A model wearing a look by The Carpenter’s Daughter on the runway at New Zealand Fashion Week 2009 (left). Caroline Marr, founder and designer of The Carpenter’s Daughter (right).
Caroline and her label were at the forefront of change in 2009, when The Carpenter’s Daughter became the first plus size brand to have a show at New Zealand Fashion Week. The runway show was widely celebrated and received a standing ovation from the audience with multiple articles written about how refreshing it was to see curvy women on the runway. However, behind closed doors the show was hard fought for and the brand had to really plead its case to NZFW’s owners to be accepted onto the event’s show schedule.
Once the show was confirmed, the next challenge was trying to find runway models as there were zero plus size models on the books at any of the local modelling agencies. Sarah-Jane Duff, who was Caroline’s design assistant at the time, recalls how difficult that task was.
“We had to do our own nationwide model calls,” adds Sarah-Jane. “It was a lot of fun, but also a lot of hard work to find the models we needed. Asking people to hold space for you in a plus size body is hard work, society is against you and social media gives people the impression it’s OK to comment on people’s bodies when it’s not.”
“Fashion Week soon learnt the ‘click bait’ that is plus size, and the emotions it stirs when you have plus size women on a runway but wow the models were amazing, not a dry eye in the house!”
Caroline also emphasises how much the show meant to her brand and to plus size women, “Allowing us to show up and be seen, to be treated normally, made an impact. We were the first to do it and after we got a standing ovation for that show we were invited back again and again.”
It was quite a different story to when The Listener came to Caroline Marr asking for a plus size model in 1993. With no-one to ask to model, she ended up being their model herself and to this day Caroline regularly models her own designs for The Carpenter’s Daughter on her brand’s online store and social media which gets a great response from her customers.
With the rise in plus size models has come the establishment of Aotearoa’s first plus size modelling agency Belle Models, which was launched in late 2017. There are also now more curvy models on the books of long-standing agencies Unique Model Management (who represents Isabella Moore and Kaarina Parker) and Red 11 Model Management (who represents Lanu Faletau).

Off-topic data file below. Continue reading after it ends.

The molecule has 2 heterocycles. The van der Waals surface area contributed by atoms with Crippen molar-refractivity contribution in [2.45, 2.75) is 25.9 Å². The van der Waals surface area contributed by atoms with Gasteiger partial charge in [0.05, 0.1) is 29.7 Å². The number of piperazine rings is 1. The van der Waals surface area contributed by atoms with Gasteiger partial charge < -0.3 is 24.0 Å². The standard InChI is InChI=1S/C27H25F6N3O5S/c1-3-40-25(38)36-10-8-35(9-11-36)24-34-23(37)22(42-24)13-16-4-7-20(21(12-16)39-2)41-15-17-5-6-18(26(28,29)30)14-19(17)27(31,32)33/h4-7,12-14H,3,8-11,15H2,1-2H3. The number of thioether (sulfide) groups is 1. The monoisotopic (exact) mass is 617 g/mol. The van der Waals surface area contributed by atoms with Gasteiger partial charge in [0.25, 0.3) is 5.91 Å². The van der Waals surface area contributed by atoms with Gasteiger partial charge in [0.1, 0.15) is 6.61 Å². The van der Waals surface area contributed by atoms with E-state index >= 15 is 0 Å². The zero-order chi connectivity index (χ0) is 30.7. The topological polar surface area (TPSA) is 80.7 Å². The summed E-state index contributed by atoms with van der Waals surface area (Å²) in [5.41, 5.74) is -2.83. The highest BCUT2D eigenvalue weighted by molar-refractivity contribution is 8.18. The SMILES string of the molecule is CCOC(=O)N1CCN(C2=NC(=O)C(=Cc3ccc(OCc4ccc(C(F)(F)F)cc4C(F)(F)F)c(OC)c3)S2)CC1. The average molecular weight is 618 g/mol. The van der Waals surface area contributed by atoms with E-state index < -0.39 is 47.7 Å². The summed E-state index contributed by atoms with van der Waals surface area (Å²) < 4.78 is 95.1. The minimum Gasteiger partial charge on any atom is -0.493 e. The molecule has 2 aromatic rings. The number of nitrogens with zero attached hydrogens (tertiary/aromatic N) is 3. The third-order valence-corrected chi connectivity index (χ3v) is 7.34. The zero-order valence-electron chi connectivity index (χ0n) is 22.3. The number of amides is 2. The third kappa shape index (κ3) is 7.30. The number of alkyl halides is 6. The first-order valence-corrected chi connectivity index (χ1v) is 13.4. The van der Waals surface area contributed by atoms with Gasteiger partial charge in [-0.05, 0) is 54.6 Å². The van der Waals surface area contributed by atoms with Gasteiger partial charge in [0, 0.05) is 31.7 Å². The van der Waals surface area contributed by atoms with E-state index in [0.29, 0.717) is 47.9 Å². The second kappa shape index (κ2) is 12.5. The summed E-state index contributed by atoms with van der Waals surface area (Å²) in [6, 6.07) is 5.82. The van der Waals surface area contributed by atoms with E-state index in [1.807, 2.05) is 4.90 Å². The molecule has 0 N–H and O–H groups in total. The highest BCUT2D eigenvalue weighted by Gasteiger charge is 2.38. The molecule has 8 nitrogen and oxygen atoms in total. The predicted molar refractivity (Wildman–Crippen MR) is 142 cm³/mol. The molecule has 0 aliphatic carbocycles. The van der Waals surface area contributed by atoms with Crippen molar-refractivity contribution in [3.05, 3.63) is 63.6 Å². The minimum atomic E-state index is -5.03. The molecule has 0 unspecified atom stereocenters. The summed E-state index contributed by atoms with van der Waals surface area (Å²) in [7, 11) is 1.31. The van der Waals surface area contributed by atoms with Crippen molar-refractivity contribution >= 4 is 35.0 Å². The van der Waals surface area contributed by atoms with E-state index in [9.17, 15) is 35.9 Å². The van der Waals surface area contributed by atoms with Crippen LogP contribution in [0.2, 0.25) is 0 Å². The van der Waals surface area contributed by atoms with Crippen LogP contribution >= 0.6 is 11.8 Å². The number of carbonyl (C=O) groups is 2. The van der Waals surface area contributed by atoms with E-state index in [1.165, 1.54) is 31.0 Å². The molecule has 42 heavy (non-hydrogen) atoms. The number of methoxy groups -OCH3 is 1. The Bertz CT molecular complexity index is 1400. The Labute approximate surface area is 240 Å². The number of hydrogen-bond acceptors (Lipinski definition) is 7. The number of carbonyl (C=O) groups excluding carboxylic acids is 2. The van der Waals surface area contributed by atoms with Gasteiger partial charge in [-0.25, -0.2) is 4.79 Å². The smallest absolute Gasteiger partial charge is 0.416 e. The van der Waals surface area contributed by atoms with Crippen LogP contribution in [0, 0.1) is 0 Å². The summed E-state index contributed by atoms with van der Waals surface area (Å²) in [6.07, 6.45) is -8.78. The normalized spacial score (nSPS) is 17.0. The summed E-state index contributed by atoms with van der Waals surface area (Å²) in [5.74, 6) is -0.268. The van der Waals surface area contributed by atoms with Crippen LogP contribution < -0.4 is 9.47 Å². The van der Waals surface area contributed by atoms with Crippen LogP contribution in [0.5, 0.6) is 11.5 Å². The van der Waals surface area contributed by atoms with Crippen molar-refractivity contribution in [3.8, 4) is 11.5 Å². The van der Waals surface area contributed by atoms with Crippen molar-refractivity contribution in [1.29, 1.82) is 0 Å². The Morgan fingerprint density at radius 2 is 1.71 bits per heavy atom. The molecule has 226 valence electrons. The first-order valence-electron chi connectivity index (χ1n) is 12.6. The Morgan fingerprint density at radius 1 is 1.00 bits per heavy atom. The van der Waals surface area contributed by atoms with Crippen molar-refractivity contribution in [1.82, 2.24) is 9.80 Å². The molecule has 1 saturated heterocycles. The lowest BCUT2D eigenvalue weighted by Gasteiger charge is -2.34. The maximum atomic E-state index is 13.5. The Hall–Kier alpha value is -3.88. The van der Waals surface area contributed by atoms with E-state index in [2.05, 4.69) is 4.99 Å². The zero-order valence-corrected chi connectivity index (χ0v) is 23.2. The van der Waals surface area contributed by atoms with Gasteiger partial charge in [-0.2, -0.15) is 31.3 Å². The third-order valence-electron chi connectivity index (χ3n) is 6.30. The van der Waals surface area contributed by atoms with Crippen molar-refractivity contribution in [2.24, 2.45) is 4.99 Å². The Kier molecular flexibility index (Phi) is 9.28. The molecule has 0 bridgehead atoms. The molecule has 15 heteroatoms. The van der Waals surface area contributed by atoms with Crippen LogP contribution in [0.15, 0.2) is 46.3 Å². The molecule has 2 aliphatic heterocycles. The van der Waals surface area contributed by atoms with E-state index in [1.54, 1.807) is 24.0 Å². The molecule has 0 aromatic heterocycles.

Entrepreneur Holly Dhillon-Taylor recently took ownership of Belle Models and is enthused to see how things are changing. “It has been amazing to see the changes in the fashion industry – no matter how small,” says Holly Dhillon-Taylor. “We are seeing brands display plus size mannequins in their shop windows, campaigns having different sized women and more brands are exploring how they can join the movement. It is still in the infancy stage for NZ but I am so proud to see the needle moving! At the moment, we have brands wanting to book our models based on their size first and these women are absolutely smashing it! Brands are definitely understanding what their customers want to see and they are making this happen. I also want to make a special mention of Pacific Fusion Fashion Show where we saw an amazing range of models strutting their stuff on the runway recently.”
Like every modelling agency, Belle Models deals with a range of requests from clients and is currently seeing an increase in demand for the agency’s models. Some brands have a clear idea of what they’re trying to achieve with their casting and which models they would like to utilise while others are looking for more guidance or are open to ideas.
“I find that brands will either have a very specific brief or have seen and fallen in love with a model from our website,” says Holly. “Otherwise, I’ll receive a vague brief and have total freedom to send the model who I believe will do a fantastic job and fit the brand’s vibe. We are seeing a lot of interest in sizes 16 – 20 at the moment and I have quite a few amazing models in this category. We also have a definite interest in our Pasifika and Māori models. I have a fantastic range of women on our books so I am lucky to meet demand – I always welcome new applications so we keep things fresh and give more women an opportunity!”